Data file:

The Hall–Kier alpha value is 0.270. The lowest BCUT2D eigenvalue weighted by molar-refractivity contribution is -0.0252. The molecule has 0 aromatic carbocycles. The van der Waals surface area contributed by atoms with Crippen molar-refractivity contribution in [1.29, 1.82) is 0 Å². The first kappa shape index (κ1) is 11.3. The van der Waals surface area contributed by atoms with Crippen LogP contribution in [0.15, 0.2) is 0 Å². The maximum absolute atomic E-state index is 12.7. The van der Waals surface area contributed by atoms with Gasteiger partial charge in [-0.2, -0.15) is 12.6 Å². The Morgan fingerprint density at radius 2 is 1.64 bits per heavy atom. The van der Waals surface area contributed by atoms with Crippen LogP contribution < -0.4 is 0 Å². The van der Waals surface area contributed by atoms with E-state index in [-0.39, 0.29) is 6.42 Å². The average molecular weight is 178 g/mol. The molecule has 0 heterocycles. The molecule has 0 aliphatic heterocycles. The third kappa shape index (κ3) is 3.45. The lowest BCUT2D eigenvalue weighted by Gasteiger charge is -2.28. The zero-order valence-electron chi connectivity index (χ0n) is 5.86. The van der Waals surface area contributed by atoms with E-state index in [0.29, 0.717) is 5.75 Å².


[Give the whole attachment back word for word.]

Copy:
The Hall–Kier alpha value is 0.270. The lowest BCUT2D eigenvalue weighted by molar-refractivity contribution is -0.0252. The molecule has 0 aromatic carbocycles. The van der Waals surface area contributed by atoms with Crippen molar-refractivity contribution in [1.29, 1.82) is 0 Å². The first kappa shape index (κ1) is 11.3. The van der Waals surface area contributed by atoms with Crippen LogP contribution in [0.15, 0.2) is 0 Å². The maximum absolute atomic E-state index is 12.7. The van der Waals surface area contributed by atoms with Gasteiger partial charge in [-0.2, -0.15) is 12.6 Å². The Morgan fingerprint density at radius 2 is 1.64 bits per heavy atom. The van der Waals surface area contributed by atoms with Crippen LogP contribution < -0.4 is 0 Å². The van der Waals surface area contributed by atoms with E-state index in [-0.39, 0.29) is 6.42 Å². The average molecular weight is 178 g/mol. The molecule has 0 heterocycles. The molecule has 0 aliphatic heterocycles. The third kappa shape index (κ3) is 3.45. The lowest BCUT2D eigenvalue weighted by Gasteiger charge is -2.28. The zero-order valence-electron chi connectivity index (χ0n) is 5.86. The van der Waals surface area contributed by atoms with E-state index in [0.29, 0.717) is 5.75 Å².